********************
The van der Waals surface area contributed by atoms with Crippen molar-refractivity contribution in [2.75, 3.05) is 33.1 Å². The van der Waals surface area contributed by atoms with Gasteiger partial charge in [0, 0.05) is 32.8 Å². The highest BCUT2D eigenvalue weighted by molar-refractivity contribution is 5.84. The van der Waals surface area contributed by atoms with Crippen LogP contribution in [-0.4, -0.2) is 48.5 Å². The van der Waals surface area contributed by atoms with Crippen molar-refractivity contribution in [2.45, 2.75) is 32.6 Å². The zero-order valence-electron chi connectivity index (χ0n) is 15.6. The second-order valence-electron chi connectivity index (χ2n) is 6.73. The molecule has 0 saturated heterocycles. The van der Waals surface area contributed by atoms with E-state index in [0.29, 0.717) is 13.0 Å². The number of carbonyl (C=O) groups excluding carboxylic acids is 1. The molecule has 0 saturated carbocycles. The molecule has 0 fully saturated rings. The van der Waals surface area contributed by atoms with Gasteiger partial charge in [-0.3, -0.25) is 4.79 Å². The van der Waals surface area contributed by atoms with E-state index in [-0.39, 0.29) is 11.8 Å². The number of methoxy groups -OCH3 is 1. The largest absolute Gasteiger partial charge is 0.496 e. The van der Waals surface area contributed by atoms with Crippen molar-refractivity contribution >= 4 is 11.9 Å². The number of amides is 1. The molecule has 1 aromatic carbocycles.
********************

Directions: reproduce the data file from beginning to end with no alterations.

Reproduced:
The van der Waals surface area contributed by atoms with Crippen molar-refractivity contribution in [2.75, 3.05) is 33.1 Å². The van der Waals surface area contributed by atoms with Gasteiger partial charge in [0, 0.05) is 32.8 Å². The highest BCUT2D eigenvalue weighted by molar-refractivity contribution is 5.84. The van der Waals surface area contributed by atoms with Crippen LogP contribution in [-0.4, -0.2) is 48.5 Å². The van der Waals surface area contributed by atoms with Crippen molar-refractivity contribution in [2.45, 2.75) is 32.6 Å². The zero-order valence-electron chi connectivity index (χ0n) is 15.6. The second-order valence-electron chi connectivity index (χ2n) is 6.73. The molecule has 0 saturated heterocycles. The van der Waals surface area contributed by atoms with E-state index in [0.29, 0.717) is 13.0 Å². The number of carbonyl (C=O) groups excluding carboxylic acids is 1. The molecule has 0 saturated carbocycles. The molecule has 0 fully saturated rings. The van der Waals surface area contributed by atoms with Gasteiger partial charge in [-0.3, -0.25) is 4.79 Å². The van der Waals surface area contributed by atoms with E-state index in [-0.39, 0.29) is 11.8 Å². The number of methoxy groups -OCH3 is 1. The largest absolute Gasteiger partial charge is 0.496 e. The van der Waals surface area contributed by atoms with Crippen molar-refractivity contribution >= 4 is 11.9 Å². The number of amides is 1. The molecule has 1 aromatic carbocycles.